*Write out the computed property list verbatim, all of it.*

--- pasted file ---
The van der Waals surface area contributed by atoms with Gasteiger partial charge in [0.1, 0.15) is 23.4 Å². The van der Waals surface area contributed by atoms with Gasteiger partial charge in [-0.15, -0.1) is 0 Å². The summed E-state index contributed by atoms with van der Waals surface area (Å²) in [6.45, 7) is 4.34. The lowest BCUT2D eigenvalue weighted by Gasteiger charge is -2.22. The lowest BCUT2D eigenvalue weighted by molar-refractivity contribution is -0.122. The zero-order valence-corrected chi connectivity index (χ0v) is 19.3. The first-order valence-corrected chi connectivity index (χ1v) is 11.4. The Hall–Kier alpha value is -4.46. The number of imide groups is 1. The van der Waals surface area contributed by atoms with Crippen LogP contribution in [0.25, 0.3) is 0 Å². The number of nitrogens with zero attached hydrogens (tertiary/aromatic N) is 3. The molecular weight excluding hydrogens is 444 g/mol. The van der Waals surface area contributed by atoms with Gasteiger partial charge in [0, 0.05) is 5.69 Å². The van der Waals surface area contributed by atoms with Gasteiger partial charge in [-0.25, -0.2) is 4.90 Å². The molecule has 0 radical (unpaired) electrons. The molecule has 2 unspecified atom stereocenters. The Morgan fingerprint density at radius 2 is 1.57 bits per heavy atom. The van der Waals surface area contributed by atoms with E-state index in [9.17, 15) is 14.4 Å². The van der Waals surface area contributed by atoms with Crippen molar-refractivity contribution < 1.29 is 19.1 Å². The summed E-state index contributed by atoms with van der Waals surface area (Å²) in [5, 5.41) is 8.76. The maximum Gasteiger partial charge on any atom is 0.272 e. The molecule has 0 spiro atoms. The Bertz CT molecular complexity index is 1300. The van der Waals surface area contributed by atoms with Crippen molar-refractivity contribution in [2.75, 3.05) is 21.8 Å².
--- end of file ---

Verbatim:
The van der Waals surface area contributed by atoms with Gasteiger partial charge in [0.1, 0.15) is 23.4 Å². The van der Waals surface area contributed by atoms with Gasteiger partial charge in [-0.15, -0.1) is 0 Å². The summed E-state index contributed by atoms with van der Waals surface area (Å²) in [6.45, 7) is 4.34. The lowest BCUT2D eigenvalue weighted by Gasteiger charge is -2.22. The lowest BCUT2D eigenvalue weighted by molar-refractivity contribution is -0.122. The zero-order valence-corrected chi connectivity index (χ0v) is 19.3. The first-order valence-corrected chi connectivity index (χ1v) is 11.4. The Hall–Kier alpha value is -4.46. The number of imide groups is 1. The van der Waals surface area contributed by atoms with Crippen LogP contribution in [0.25, 0.3) is 0 Å². The number of nitrogens with zero attached hydrogens (tertiary/aromatic N) is 3. The molecular weight excluding hydrogens is 444 g/mol. The van der Waals surface area contributed by atoms with Gasteiger partial charge in [0, 0.05) is 5.69 Å². The van der Waals surface area contributed by atoms with Gasteiger partial charge in [-0.25, -0.2) is 4.90 Å². The molecule has 0 radical (unpaired) electrons. The molecule has 2 unspecified atom stereocenters. The Morgan fingerprint density at radius 2 is 1.57 bits per heavy atom. The van der Waals surface area contributed by atoms with E-state index in [9.17, 15) is 14.4 Å². The van der Waals surface area contributed by atoms with Crippen molar-refractivity contribution < 1.29 is 19.1 Å². The summed E-state index contributed by atoms with van der Waals surface area (Å²) in [5, 5.41) is 8.76. The maximum Gasteiger partial charge on any atom is 0.272 e. The molecule has 0 spiro atoms. The Bertz CT molecular complexity index is 1300. The van der Waals surface area contributed by atoms with Crippen molar-refractivity contribution in [2.75, 3.05) is 21.8 Å².